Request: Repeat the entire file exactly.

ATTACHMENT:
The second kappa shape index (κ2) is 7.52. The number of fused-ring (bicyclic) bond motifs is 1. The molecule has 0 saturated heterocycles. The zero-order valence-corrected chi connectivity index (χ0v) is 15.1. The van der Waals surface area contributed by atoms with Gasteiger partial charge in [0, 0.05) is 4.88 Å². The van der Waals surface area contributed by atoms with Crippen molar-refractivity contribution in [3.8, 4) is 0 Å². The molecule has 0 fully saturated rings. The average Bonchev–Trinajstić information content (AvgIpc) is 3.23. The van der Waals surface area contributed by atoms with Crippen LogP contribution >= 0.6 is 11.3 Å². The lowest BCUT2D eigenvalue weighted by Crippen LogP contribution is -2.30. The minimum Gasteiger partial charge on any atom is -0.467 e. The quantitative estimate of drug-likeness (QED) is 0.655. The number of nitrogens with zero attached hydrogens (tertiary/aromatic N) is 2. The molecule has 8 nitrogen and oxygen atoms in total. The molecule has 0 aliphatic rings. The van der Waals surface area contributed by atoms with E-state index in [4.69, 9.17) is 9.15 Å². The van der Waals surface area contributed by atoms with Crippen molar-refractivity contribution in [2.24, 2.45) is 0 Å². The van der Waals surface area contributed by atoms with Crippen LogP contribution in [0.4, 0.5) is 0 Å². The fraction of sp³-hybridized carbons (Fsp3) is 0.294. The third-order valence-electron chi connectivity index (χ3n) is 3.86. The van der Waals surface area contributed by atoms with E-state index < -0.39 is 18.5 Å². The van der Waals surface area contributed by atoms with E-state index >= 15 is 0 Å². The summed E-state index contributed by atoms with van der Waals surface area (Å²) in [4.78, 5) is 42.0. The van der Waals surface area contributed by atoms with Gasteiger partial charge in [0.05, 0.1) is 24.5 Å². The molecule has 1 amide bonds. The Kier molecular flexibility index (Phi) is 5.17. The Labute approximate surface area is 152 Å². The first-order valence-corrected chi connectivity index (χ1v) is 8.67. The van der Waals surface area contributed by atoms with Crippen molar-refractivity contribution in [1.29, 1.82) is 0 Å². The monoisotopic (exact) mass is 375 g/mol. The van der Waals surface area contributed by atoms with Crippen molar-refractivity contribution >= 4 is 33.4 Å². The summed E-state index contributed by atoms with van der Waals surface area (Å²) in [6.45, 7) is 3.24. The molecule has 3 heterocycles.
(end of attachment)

The second kappa shape index (κ2) is 7.52. The number of fused-ring (bicyclic) bond motifs is 1. The molecule has 0 saturated heterocycles. The zero-order valence-corrected chi connectivity index (χ0v) is 15.1. The van der Waals surface area contributed by atoms with Gasteiger partial charge in [0, 0.05) is 4.88 Å². The van der Waals surface area contributed by atoms with Crippen molar-refractivity contribution in [3.8, 4) is 0 Å². The molecule has 0 fully saturated rings. The average Bonchev–Trinajstić information content (AvgIpc) is 3.23. The van der Waals surface area contributed by atoms with Crippen LogP contribution >= 0.6 is 11.3 Å². The lowest BCUT2D eigenvalue weighted by Crippen LogP contribution is -2.30. The minimum Gasteiger partial charge on any atom is -0.467 e. The quantitative estimate of drug-likeness (QED) is 0.655. The number of nitrogens with zero attached hydrogens (tertiary/aromatic N) is 2. The molecule has 8 nitrogen and oxygen atoms in total. The molecule has 0 aliphatic rings. The van der Waals surface area contributed by atoms with E-state index in [4.69, 9.17) is 9.15 Å². The van der Waals surface area contributed by atoms with Crippen molar-refractivity contribution in [2.24, 2.45) is 0 Å². The van der Waals surface area contributed by atoms with Crippen LogP contribution in [0.4, 0.5) is 0 Å². The fraction of sp³-hybridized carbons (Fsp3) is 0.294. The third-order valence-electron chi connectivity index (χ3n) is 3.86. The van der Waals surface area contributed by atoms with E-state index < -0.39 is 18.5 Å². The van der Waals surface area contributed by atoms with E-state index >= 15 is 0 Å². The summed E-state index contributed by atoms with van der Waals surface area (Å²) in [4.78, 5) is 42.0. The van der Waals surface area contributed by atoms with Gasteiger partial charge in [0.05, 0.1) is 24.5 Å². The molecule has 1 amide bonds. The Kier molecular flexibility index (Phi) is 5.17. The Labute approximate surface area is 152 Å². The first-order valence-corrected chi connectivity index (χ1v) is 8.67. The van der Waals surface area contributed by atoms with Crippen molar-refractivity contribution in [1.29, 1.82) is 0 Å². The monoisotopic (exact) mass is 375 g/mol. The van der Waals surface area contributed by atoms with Crippen molar-refractivity contribution >= 4 is 33.4 Å². The summed E-state index contributed by atoms with van der Waals surface area (Å²) in [6.45, 7) is 3.24. The molecule has 3 heterocycles.